- terry davey and norma lynn higgins
Charleston Stage Company
Running through Nov. 12
Dock Street Theatre
133 Church St.
577-7183 or www.charlestonstage.com
With its production of Thornton Wilder's 1942 play The Skin of Our Teeth, which opened last weekend, Charleston Stage has taken a play that was both groundbreaking and full of borrowed resources and replicated its power nicely.
Wilder was accused by some critics of plagiarizing James Joyce's Finnegan's Wake. Although Wilder acknowledged being influenced by the work, he stated that "literature has always more resembled a torch race than a furious dispute among heirs." Wilder was raised in both China and the U.S. He absorbed cultures, languages, arts -- everything he read and everywhere he traveled. He spoke several languages. He associated with Lost Generation writers like Gertrude Stein and John Dos Passos. He had degrees from Princeton and Yale. He served in the military. Among his many honors were the Presidential Medal of Freedom and the German Peace Prize.
The Skin of Our Teeth won Wilder a Pulitzer. The play examines an everyman New Jersey nuclear family, placed in the context of several different millennia. The characters and their situations symbolize several different figures and periods. His characters represent basic familial roles, plus biblical ones and more abstract, conceptual ones. Sound a little heavy? It is. Wilder's play is chock-full of all the politics, philosophies, languages, literatures, and societies that fascinated him. Yet Wilder balances his weighty intellectual matter with lots of (sometimes lowbrow) comedy, much of it in the vein of Groucho Marx, of whom he was supposedly an admirer.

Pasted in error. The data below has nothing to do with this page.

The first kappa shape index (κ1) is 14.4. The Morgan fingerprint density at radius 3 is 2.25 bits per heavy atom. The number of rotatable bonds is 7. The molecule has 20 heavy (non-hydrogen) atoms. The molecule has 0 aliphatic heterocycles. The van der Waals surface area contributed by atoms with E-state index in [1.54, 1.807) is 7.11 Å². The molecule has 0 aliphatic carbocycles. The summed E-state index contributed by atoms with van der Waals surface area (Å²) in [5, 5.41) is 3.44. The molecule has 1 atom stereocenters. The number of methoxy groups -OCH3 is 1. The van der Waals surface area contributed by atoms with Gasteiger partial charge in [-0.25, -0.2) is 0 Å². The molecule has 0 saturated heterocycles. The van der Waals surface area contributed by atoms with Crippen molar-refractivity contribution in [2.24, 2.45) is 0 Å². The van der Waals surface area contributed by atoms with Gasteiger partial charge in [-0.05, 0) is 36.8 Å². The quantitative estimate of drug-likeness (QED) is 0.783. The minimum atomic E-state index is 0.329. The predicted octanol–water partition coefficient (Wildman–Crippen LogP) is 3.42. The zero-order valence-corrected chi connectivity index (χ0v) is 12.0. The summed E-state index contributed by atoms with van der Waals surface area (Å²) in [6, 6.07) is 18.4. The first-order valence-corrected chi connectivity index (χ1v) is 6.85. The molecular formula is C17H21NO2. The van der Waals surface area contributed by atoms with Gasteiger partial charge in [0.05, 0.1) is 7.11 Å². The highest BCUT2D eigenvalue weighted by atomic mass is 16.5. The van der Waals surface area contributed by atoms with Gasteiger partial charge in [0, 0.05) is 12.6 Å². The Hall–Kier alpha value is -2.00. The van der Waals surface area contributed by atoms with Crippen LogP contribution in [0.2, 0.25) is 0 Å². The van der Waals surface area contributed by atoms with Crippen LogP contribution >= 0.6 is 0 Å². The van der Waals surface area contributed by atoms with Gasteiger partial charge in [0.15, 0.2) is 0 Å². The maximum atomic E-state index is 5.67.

The patriarch of the family, Mr. Antrobus, also represents Adam. His wife Maggie, Eve. They refer to their son Henry's "old name" as Cain. Henry also bears the mark of Cain on his forehead, which Mrs. Artrobus reminds Henry to keep covered with his hair lest he anger his father with the reminder of a painful memory. Then there's the Antrobus' daughter Gladys, who can't keep her dress down, the sexually sly maid Sabina, Three Muses, Moses, Homer, a dinosaur, and a mammoth.
The play concerns the Antrobus' (and all humanity's) struggle with living. Each of the three acts involves the family dealing with an enormous catastrophe. In Act I, it's the Ice Age. In Act II, a flood of biblical proportions. In Act III, world war. Wilder's tragi-comedy has the characters coping with life the only way they know how: rebuilding after each disaster. Even after they tire, their hopefulness sees them through.
In this sense, Wilder's play is cyclical. People of the world suffer catastrophes and then rebuild. Then, failing to learn from their previous mistakes, people create the same problems and the same thing happens all over again. This theme is supported exquisitely in Wilder's structure, with its epic time spans and looping action.
Wilder draws deeply from Brecht, with actors speaking to the audience, asking them questions and making them part of the action. Norma Lynn Higgins, as Sabina, does this the most, when she drops out of character and refuses to play a certain scene or insults the writing.
All of the performers in this cast do a wonderful job. Terry Davey (Mr. Antrobus), Melonea Locklair (Mrs. Antrobus), Jenny Ploughman (Gladys), and Zack Knudsen (Henry) portray the continually besieged family with real closeness. Higgins injects her role with both humorous sass and sadness, a delicate balance that keeps reminding us of our own roles as humans.
Beautiful set and light design from Stefanie Christensen, props by Michael Christensen, and costumes by Barbara Young add amazing dimension, blending a surreal atmosphere with familiar details. Julian Wiles' smart direction involves dynamic blocking and a great use of performance space.
Charleston Stage's production skillfully provides Thornton Wilder's big themes with a talented cast and a terrific design team. The presentation of a family's Sisyphean fight to survive and thrive is highly stylized but also highly accessible. The notion of hope is a powerful one, and this production brings it out well.